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Public Domain Accented Septuagint Text

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  • Andrew
    Greetings LXX group, Can anyone point me to a website with Accented Public Domain Old Greek Testament in text format (*.txt, *.doc, *.html ...), which may be
    Message 1 of 16 , Jul 28, 2008
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      Greetings LXX group,

      Can anyone point me to a website with Accented Public Domain Old Greek
      Testament in text format (*.txt, *.doc, *.html ...), which may be freely
      published, formated, copied, corrected, etc.

      Thank you.
      Andrew
    • Dave Nielsen
      Andrew- Tyndale House has this resource as well as many others linked via their website: http://www.tyndalehouse.co.uk/links_Biblical.htm I hope this helps.
      Message 2 of 16 , Jul 28, 2008
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        Andrew-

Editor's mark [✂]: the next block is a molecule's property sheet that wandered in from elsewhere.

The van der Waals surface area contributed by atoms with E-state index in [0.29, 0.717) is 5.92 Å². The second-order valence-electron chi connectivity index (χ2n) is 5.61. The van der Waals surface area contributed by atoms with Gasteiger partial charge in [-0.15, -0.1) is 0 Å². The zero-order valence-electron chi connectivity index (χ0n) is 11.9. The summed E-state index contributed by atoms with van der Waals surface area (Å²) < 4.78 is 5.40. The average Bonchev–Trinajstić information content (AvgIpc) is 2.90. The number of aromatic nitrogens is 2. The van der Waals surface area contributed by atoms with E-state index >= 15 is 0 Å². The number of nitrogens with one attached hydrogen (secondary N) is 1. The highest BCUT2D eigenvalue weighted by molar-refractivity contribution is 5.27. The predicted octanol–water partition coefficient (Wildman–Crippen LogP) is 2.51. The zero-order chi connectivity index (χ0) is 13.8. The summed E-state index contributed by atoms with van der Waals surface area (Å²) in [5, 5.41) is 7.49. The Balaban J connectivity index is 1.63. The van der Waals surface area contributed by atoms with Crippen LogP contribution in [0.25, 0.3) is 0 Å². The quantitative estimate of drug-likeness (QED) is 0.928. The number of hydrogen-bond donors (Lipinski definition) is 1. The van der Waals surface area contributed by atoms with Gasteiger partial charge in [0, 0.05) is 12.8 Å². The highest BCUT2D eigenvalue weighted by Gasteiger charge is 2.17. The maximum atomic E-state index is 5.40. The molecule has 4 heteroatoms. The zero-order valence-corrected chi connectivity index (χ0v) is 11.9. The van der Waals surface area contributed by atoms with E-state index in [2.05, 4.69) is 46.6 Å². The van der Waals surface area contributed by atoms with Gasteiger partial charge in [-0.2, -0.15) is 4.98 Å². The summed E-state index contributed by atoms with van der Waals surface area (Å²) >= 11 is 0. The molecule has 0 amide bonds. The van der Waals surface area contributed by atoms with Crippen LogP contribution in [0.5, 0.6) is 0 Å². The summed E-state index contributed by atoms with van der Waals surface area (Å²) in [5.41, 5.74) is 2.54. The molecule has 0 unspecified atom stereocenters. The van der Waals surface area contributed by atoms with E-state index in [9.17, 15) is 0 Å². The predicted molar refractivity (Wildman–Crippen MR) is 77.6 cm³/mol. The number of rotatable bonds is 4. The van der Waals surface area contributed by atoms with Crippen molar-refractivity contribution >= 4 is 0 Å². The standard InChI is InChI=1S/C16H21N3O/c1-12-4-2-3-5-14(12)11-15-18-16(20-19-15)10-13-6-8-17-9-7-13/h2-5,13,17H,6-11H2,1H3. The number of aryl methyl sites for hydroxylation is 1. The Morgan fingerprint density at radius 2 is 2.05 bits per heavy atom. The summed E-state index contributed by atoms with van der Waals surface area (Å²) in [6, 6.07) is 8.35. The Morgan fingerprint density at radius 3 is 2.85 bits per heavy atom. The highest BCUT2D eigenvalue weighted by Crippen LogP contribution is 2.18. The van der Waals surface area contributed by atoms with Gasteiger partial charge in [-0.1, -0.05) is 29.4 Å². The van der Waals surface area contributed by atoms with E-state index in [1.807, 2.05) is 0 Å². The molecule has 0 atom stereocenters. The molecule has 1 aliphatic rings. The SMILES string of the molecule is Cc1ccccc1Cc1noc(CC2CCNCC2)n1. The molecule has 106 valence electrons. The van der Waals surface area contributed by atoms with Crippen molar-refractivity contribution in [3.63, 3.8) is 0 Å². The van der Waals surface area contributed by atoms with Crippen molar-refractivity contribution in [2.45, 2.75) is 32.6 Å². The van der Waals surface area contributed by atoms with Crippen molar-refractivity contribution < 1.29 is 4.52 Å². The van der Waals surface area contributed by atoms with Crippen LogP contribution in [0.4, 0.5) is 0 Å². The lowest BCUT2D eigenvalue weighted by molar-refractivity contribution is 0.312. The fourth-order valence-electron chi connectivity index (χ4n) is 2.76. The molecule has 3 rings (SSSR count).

Tyndale House has this resource as well as many others linked via their
        website:

        http://www.tyndalehouse.co.uk/links_Biblical.htm

        I hope this helps.

        -Dave



        On Mon, Jul 28, 2008 at 8:35 PM, Andrew <andrew@...> wrote:

        > Greetings LXX group,
        >
        > Can anyone point me to a website with Accented Public Domain Old Greek
        > Testament in text format (*.txt, *.doc, *.html ...), which may be freely
        > published, formated, copied, corrected, etc.
        >
        > Thank you.
        > Andrew
        >
        >


        [Non-text portions of this message have been removed]
      • Andrew
        Thank you Dave, for this very rich website, but it does not contains nor links Accented Public Domain Old Greek Testament. Here is some information about my
        Message 3 of 16 , Jul 29, 2008
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          Thank you Dave, for this very rich website, but it does not contains nor links
          Accented Public Domain Old Greek Testament.

          Here is some information about my research.
          1. Searching the Internet for Public Domain Septuagint Text, I found only one
          such stated text, which is Ralph Hancock's Zipped MS Word 97 file. from